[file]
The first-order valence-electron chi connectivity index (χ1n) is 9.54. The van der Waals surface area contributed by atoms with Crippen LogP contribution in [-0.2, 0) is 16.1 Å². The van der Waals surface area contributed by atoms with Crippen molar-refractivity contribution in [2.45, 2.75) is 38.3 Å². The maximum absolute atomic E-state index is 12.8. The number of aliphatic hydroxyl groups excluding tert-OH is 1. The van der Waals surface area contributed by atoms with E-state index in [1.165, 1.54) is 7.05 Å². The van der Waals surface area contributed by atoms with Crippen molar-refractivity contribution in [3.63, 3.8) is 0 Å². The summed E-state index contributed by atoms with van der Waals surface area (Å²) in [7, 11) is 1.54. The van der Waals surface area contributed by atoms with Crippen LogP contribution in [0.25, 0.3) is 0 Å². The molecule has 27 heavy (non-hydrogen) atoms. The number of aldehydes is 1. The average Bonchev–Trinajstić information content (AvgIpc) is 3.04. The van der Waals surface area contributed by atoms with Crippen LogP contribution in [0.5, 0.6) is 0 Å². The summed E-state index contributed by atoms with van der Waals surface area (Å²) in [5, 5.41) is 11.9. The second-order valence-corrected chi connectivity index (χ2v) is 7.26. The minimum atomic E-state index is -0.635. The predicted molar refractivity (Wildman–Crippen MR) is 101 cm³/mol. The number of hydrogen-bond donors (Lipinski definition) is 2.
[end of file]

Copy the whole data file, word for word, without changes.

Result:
The first-order valence-electron chi connectivity index (χ1n) is 9.54. The van der Waals surface area contributed by atoms with Crippen LogP contribution in [-0.2, 0) is 16.1 Å². The van der Waals surface area contributed by atoms with Crippen molar-refractivity contribution in [2.45, 2.75) is 38.3 Å². The maximum absolute atomic E-state index is 12.8. The number of aliphatic hydroxyl groups excluding tert-OH is 1. The van der Waals surface area contributed by atoms with E-state index in [1.165, 1.54) is 7.05 Å². The van der Waals surface area contributed by atoms with Crippen molar-refractivity contribution in [3.63, 3.8) is 0 Å². The summed E-state index contributed by atoms with van der Waals surface area (Å²) in [7, 11) is 1.54. The van der Waals surface area contributed by atoms with Crippen LogP contribution in [0.25, 0.3) is 0 Å². The molecule has 27 heavy (non-hydrogen) atoms. The number of aldehydes is 1. The average Bonchev–Trinajstić information content (AvgIpc) is 3.04. The van der Waals surface area contributed by atoms with Crippen LogP contribution in [0.5, 0.6) is 0 Å². The summed E-state index contributed by atoms with van der Waals surface area (Å²) in [5, 5.41) is 11.9. The second-order valence-corrected chi connectivity index (χ2v) is 7.26. The minimum atomic E-state index is -0.635. The predicted molar refractivity (Wildman–Crippen MR) is 101 cm³/mol. The number of hydrogen-bond donors (Lipinski definition) is 2.